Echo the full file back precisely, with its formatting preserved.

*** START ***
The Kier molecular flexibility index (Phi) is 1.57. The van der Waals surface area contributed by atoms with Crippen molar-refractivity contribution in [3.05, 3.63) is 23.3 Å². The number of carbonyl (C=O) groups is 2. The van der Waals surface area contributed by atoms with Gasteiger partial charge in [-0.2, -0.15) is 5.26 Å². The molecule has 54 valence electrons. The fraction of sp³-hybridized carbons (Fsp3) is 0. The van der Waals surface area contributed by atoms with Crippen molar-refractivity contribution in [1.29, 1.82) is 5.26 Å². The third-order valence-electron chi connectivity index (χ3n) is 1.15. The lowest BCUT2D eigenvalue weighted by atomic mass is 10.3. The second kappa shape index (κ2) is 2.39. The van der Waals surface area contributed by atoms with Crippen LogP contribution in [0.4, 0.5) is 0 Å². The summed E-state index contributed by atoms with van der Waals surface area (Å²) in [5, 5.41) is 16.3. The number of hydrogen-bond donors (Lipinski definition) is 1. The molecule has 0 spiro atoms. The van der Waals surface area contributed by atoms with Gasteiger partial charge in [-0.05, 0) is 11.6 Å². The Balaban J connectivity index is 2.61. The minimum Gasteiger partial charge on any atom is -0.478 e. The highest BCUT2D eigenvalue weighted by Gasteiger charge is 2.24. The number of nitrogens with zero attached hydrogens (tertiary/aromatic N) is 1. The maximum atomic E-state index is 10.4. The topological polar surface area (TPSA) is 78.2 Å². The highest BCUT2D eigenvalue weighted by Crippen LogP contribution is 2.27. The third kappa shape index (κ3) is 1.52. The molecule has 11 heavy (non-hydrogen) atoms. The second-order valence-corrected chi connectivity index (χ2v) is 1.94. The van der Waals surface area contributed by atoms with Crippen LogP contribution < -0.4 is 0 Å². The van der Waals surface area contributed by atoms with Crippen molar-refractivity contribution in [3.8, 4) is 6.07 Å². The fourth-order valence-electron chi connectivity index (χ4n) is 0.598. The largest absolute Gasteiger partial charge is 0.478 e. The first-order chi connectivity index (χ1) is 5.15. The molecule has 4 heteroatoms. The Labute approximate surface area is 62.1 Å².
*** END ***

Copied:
The Kier molecular flexibility index (Phi) is 1.57. The van der Waals surface area contributed by atoms with Crippen molar-refractivity contribution in [3.05, 3.63) is 23.3 Å². The number of carbonyl (C=O) groups is 2. The van der Waals surface area contributed by atoms with Gasteiger partial charge in [-0.2, -0.15) is 5.26 Å². The molecule has 54 valence electrons. The fraction of sp³-hybridized carbons (Fsp3) is 0. The van der Waals surface area contributed by atoms with Crippen molar-refractivity contribution in [1.29, 1.82) is 5.26 Å². The third-order valence-electron chi connectivity index (χ3n) is 1.15. The lowest BCUT2D eigenvalue weighted by atomic mass is 10.3. The second kappa shape index (κ2) is 2.39. The van der Waals surface area contributed by atoms with Crippen LogP contribution in [0.4, 0.5) is 0 Å². The summed E-state index contributed by atoms with van der Waals surface area (Å²) in [5, 5.41) is 16.3. The number of hydrogen-bond donors (Lipinski definition) is 1. The molecule has 0 spiro atoms. The van der Waals surface area contributed by atoms with Gasteiger partial charge in [-0.05, 0) is 11.6 Å². The Balaban J connectivity index is 2.61. The minimum Gasteiger partial charge on any atom is -0.478 e. The highest BCUT2D eigenvalue weighted by Gasteiger charge is 2.24. The number of nitrogens with zero attached hydrogens (tertiary/aromatic N) is 1. The maximum atomic E-state index is 10.4. The topological polar surface area (TPSA) is 78.2 Å². The highest BCUT2D eigenvalue weighted by Crippen LogP contribution is 2.27. The third kappa shape index (κ3) is 1.52. The molecule has 11 heavy (non-hydrogen) atoms. The second-order valence-corrected chi connectivity index (χ2v) is 1.94. The van der Waals surface area contributed by atoms with Crippen LogP contribution < -0.4 is 0 Å². The van der Waals surface area contributed by atoms with Crippen molar-refractivity contribution in [3.8, 4) is 6.07 Å². The fourth-order valence-electron chi connectivity index (χ4n) is 0.598. The largest absolute Gasteiger partial charge is 0.478 e. The first-order chi connectivity index (χ1) is 5.15. The molecule has 4 heteroatoms. The Labute approximate surface area is 62.1 Å².